AUSTIN (KXAN) — Capital Metro is one step closer to finding a new leader — and a new vision for commuters in Austin. The group introduced its four finalists for the President and CEO position to the public Monday night at the AISD Performing Arts Center. The position became open after longtime CEO Linda Watson retired last year. Tuesday, the Cap Metro board will hold a special meeting where it could narrow down the candidate field, possibly selecting the sole finalist. A final decision is not expected until Jan. 29.
The finalists for the job are Randy Clarke, Erika Mazza, Darrell Mobley and Raymond Suarez, whose biographies are below:
- Randy Clarke – Vice President, Operations and Member Services, American Public Transportation Association (APTA). Clarke has worked for APTA since April 2016 and previously spent seven years in various positions with the Massachusetts Bay Transportation Authority in Boston, including deputy chief operating officer and assistant general manager of Engineering, Maintenance and Preparedness, as well as senior director of security.
- Erika Mazza – Deputy General Manager, Northern Arizona Intergovernmental Public Transportation Authority. Mazza has spent the past five years with the NAIPTA in Flagstaff and has been its deputy general manager since 2016. Mazza is responsible for the Planning, Capital, Facilities, Public Affairs and Mobility divisions. She also served the cities of Flagstaff and Boulder, Colo., with responsibility for overseeing Human Services and Housing.
- Darrell Mobley – Director, Department of Public Works & Transportation, Prince George’s County. Mobley has been responsible for the county’s portion of the Maryland Transit Administration’s Purple Line construction project and bus, paratransit and roadway operations since 2013. His previous experience includes positions as deputy transportation secretary and acting transportation secretary for the state of Maryland.
- Raymond Suarez – Chief Operating Officer, Denton County Transportation Authority (DCTA). Suarez became COO of the DCTA in 2014. Prior to that, he was the chief administrative officer of the Trinity Railway Express, a commuter rail service operated as a joint venture of Dallas Area Rapid Transit and the Fort Worth Transportation Authority. He also has held executive positions with technology firms in Silicon Valley and in Michigan.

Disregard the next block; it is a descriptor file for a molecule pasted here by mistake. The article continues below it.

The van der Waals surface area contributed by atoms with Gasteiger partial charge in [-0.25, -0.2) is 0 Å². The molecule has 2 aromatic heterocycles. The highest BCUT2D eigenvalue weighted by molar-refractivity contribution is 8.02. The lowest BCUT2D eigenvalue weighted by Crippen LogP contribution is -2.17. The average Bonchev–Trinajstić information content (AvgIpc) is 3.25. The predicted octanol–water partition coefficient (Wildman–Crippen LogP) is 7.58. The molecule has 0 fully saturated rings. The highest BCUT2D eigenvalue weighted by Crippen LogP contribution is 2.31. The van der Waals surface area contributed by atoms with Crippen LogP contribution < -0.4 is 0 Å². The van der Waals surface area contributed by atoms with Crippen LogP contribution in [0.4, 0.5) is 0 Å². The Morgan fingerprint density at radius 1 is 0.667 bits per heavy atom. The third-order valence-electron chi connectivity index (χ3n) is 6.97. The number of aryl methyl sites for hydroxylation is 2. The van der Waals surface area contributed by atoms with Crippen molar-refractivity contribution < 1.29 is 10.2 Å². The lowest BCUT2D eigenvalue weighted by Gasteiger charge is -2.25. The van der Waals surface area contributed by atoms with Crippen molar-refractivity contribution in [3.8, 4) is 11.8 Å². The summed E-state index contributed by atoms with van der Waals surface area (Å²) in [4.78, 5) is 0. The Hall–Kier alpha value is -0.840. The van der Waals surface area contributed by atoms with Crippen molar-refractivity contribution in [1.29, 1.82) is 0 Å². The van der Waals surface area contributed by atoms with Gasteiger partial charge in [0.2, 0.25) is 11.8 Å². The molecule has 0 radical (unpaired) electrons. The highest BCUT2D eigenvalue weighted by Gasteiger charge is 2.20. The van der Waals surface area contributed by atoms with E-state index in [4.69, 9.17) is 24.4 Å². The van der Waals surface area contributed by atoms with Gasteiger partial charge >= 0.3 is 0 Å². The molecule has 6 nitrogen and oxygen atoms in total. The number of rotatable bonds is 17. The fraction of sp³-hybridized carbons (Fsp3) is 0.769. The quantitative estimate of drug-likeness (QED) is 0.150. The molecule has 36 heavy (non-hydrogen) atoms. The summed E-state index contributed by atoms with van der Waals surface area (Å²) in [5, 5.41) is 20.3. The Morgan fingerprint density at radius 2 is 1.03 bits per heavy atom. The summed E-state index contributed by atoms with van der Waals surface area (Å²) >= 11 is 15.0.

A resounding theme from each person Monday night was how Capital Metro needs to expand to the regions outside of the city center.
“I think it’s important to work with neighboring jurisdictions like Georgetown, Round Rock, Pflugerville. I think some of those areas where there is a possibility to expand service,” Mobley says.
“So many communities are seeing extensive growth, the challenges are going to be to ensure transit meets the needs of a growing and thriving region,” Suarez says.
During their time in Austin, all the candidates rode the transit system to garner a better understanding of Austin’s traffic backups.
“Transit is changing dramatically and Austin is on the cusp of doing something I think is really innovative and amazing because of the forecast growth, and it needs to — otherwise it will be just complete gridlock,” Clarke says.
But making new connections will require additional funding.
“I feel my affordable housing experience and innovative financing techniques will help bridge the gap where we are dealing with financial shortfalls and being able to put forward major capital investments,” Mazza says.
The new CEO will take over the position at the end of February or beginning of March.